When you kill champions in League of Legends, the lights go crazy, let alone when you get multiple kills. The AI box also replicates healing and ability effects.
There are a lot of great bespoke lighting effects depending on what you do in these games that I won’t spoil here, so have fun and discover them for yourself.
However, in unsupported games such as Counter-Strike GO, the custom effects aren’t present, so you won’t see any dramatic effects on load screens or after wins.
But it still works: what’s on the screen is reflected on the walls in real-time. When I throw a flashbang directly at myself, the entire wall lights up pure white rather than just the screen, and when I throw a molotov, the walls become fiery. And notice how when I scope in, everything goes dark until I scope out. In-person, it’s a lot of fun!
The other cool thing about this AI box is that it’s constantly being fed data and “learning” how to react to games, so the list of supported games will grow in the future, which is probably where the ambiguous AI naming comes from.
Movies + Audio.
It’s also fun to watch Netflix, YouTube, or movies.
The avatar trailer in 4K ultrawide resolution is breathtaking. It highlights the lighting immersion we get from the lights, and the instantaneous transition makes a huge difference.
Even simple walk-by videos on YouTube, such as this one from Kyoto, Japan, look amazing.
However, as a pro tip, it’s worth honing the in-app settings to get the lights to your liking, which is critical when watching content.
Setting the sensitivity option to about 40%, for example, makes the color transitions much nicer, less abrupt and more distracting. However, 80-90% sensitivity works well when gaming with rapid colour changes.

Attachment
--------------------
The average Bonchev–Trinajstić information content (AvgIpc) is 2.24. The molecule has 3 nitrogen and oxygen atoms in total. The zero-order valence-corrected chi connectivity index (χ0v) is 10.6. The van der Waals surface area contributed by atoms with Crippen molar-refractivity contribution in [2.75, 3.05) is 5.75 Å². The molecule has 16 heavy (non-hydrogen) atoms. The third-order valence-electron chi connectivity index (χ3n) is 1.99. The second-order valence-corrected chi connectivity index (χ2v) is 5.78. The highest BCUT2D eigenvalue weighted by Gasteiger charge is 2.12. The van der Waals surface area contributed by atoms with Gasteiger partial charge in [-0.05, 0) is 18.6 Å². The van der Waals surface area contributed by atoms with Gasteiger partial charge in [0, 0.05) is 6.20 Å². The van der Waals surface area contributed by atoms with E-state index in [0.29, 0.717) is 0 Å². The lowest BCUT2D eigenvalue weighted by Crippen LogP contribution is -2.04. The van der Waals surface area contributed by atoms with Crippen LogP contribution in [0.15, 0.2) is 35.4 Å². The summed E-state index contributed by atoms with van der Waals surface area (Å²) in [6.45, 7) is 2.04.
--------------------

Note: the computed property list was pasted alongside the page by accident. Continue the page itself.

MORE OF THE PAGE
When playing music, the AI Box detects the music genre in real-time and matches it to what it perceives to be appropriate lighting effects. The results aren’t bad, but it will come down to personal preference.
Philips Hue Box Comparison
The most interesting part is comparing the AI box to the Philips Hue Box I’ve been using with a couple of Hue Play Light Bars.
This setup was not cheap – it cost me more than $600.
Anyway, the Govee AI Box outperforms the Philips Sync Box in almost every way.
The Phillips Play Bars are nowhere near as bright as Govee’s RGBIC light, and this is true of most of Govee’s lights – they’re much brighter overall than Philips.
Sync timing appears to be quite similar to the naked eye, with Govee’s AI Box having a slight advantage due to its extra computing power under the hood.
Furthermore, Govee includes not only two light bars, but also a full RGBIC light strip, which Philips requires as a separate purchase.
There is also a lack of bespoke lighting for games with the Philips Sync Box, which currently distinguishes the Govee AI box.
Having said that, the Govee AI Box could be better.
The app’s usability and design still need to be improved to compete with Philips’ refined app, but to be fair, the Govee app’s customization options outshine Philips.
The AI Box’s biggest flaw is the lack of HDMI 2.1 passthrough or DisplayPort connectivity, which limits us to 4K 60Hz rather than 120Hz.
If Govee’s AI box had supported HDMI 2.1, it could have been the final nail in the coffin for the hefty Hue Sync Box.
It is worth noting that Govee’s AI Box supports 2K 144Hz and 1080p 240Hz refresh rates, whereas the Hue Sync Box only supports 120Hz refresh rates at 1080p or 1440p.
The Govee AI Box is a fantastic single-product addition to any gamer’s collection, especially if you’re not yet tied to an ecosystem. Govee’s ecosystem of affordable lights, great customization, and constantly improving technology is a great option right now.
I recommend the more affordable Envisual T2 for a TV console gaming setup and stick with the AI Box for PC gaming – especially since it’ll get better over time as more games are supported.